09/05/2006 - 22:00

War of words heats up over cleanskins

09/05/2006 - 22:00


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The debate over cork and stevlin may finally have been put to rest in Western Australia, but it has been enthusiastically replaced by argument over the merits of cleanskins – wine that is sold without a label, at a lower cost.

War of words heats up over cleanskins

The debate over cork and stevlin may finally have been put to rest in Western Australia, but it has been enthusiastically replaced by argument over the merits of cleanskins – wine that is sold without a label, at a lower cost.

Two people who know this more than most are Steve and Marie Cloughley, the young couple behind Subi Cleanskins, an innovative wine project that sprang up in Subiaco in 2004 designed to sell just cleanskin wines.

Their idea was simple; capitalise on the growing number of wine consumers who saw value for money in their wines as more important than buying a label or brand.

The couple was granted liquor licence for Subi Cleanskins in November 2004 and opened in December after surviving a challenge by Liquorland Australia Pty Ltd.

That case, in the West Australian Liquor Licensing Court, established that cleanskin wines should be considered ‘types of liquor’ able to be traded under WA liquor laws.

Two years on, Subi Cleanskins now sells more than 2,000 bottles a week from more than 100 different types of cleanskin wines in stock.

The Cloughleys didn’t bring cleanskins to WA but they were the first to treat this segment of the wine industry with anything other than ignorance or distain. Their stringent product testing regimes and firm commitment to stocking only cleanskin wines have created a loyal following and a profitable business.

The latest issue of Gourmet Traveller Wine Magazine lists them among Australia’s top cleanskin wine traders.

On the back of this success, the Cloughleys opened a second store, on Stirling Highway in Claremont, in April, and plan a third location, in Victoria Park.

But they are again coming under immense pressure in their fight to sell cleanskin wines.

The Liquor Stores Association of WA has appealed the Liquor Licensing Court’s decision to grant the Cloughleys their licence in Claremont.

Also opposed to Claremont Cleanskins was a multitude of local liquor retailers, including Liquor Barons Claremont, Mt Claremont Cellars and Liquor Barons Dalkeith.

And if opposition to their licence was not enough to contend with, Claremont Cleanskins’ Sunday trading application has met state resistance.

The Cloughleys are calling for a significant review of current laws to test whether they should be granted a liquor licence.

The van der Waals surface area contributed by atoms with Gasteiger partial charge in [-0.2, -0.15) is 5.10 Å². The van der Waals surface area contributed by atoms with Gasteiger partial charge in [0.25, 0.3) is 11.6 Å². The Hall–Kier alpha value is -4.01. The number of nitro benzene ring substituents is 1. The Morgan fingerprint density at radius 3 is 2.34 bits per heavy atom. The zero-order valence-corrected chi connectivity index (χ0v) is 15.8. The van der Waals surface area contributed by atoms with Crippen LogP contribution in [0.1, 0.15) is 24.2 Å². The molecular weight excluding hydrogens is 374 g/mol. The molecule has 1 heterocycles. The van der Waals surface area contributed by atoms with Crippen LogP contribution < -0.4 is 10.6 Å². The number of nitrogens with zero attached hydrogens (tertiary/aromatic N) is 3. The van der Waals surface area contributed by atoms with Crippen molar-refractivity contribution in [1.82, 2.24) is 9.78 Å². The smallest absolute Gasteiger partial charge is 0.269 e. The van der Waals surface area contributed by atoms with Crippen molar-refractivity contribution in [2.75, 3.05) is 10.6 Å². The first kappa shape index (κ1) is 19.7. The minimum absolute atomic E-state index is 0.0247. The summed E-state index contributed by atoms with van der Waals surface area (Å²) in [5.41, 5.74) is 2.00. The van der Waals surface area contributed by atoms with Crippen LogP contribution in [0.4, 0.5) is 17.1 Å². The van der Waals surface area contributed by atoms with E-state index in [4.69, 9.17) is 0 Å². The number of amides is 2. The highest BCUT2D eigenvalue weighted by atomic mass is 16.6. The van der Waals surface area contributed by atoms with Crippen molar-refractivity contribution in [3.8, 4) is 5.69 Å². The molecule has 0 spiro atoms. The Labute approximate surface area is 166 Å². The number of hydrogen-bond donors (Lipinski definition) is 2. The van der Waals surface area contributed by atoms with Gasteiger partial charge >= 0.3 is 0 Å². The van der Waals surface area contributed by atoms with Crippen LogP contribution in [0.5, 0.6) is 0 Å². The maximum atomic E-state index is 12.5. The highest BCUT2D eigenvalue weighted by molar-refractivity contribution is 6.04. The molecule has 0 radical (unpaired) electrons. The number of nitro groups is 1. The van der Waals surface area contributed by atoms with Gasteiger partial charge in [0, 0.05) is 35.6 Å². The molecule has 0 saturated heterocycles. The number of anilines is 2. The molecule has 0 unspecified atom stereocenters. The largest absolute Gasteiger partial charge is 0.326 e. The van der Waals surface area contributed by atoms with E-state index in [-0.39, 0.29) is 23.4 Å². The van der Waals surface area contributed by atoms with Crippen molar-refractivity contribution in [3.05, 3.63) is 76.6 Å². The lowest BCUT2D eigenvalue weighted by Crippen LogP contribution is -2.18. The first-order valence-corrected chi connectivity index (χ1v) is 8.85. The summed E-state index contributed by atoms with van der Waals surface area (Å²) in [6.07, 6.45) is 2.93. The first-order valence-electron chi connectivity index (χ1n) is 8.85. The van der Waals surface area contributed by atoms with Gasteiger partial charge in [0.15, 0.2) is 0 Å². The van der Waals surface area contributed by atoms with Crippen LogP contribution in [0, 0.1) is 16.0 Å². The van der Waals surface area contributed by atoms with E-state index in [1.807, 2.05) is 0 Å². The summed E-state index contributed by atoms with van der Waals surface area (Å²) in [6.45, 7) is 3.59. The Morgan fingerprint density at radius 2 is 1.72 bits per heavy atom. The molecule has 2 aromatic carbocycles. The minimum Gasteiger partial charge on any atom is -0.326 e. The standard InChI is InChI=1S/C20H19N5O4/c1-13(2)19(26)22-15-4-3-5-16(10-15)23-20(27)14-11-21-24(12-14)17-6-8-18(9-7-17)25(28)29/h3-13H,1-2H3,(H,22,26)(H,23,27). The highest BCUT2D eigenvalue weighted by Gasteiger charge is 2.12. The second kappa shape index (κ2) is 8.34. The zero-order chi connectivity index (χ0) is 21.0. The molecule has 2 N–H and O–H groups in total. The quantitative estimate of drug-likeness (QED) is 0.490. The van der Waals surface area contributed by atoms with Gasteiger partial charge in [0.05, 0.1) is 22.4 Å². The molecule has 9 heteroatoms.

As part of its submission to the Liquor Licensing Court, Claremont Cleanskins undertook significant research, which found strong support for the concept of cleanskin wines.

And while all of this legal manoeuvring is all going on, the debate over cleanskins continues in earnest.

While consumers have taken quickly to the idea, many in the wine industry feel that cleanskin wines are damaging and harmful to the industry as they cheapen the product and flood the market with so-called ‘inferior’ wines.

But it is hard to find evidence for these claims in the facts behind cleanskins.

Although bound by confidentiality agreements, cleanskin wine retailers such as the Cloughleys have wine sourced to them by small, medium and large wine producers. The wine sold in a cleanskin label will necessarily be cheaper because its price does not reflect the marketing and sales promotion of a label or brand.

With the current state of the industry, it is now possible for a wine to be sold under its normal label, and then excess stock quit to cleanskin retailers and sold without branding. The only difference is that the latter will be much cheaper.

“As a punter I found I would walk into a liquor store and buy the wine that was marketed to me the best, not necessarily the one that I was going to like the best,” Mr Cloughley says.

“If you take away the market generated reputation of a wine, all you have left is what is in the bottle and that is the way wine appreciation should be.”

There are still mixed feelings about cleanskins in the community but the simple fact of the matter is that there are now too many wines out there to sell.

And if you remove the stigma of cleanskins as being of questionable quality, their true value can be appreciated.

If not for cleanskin wines, many producers would be pouring their wine down the sink due to the current wine glut.

Wouldn’t that be the true tragedy of our industry?


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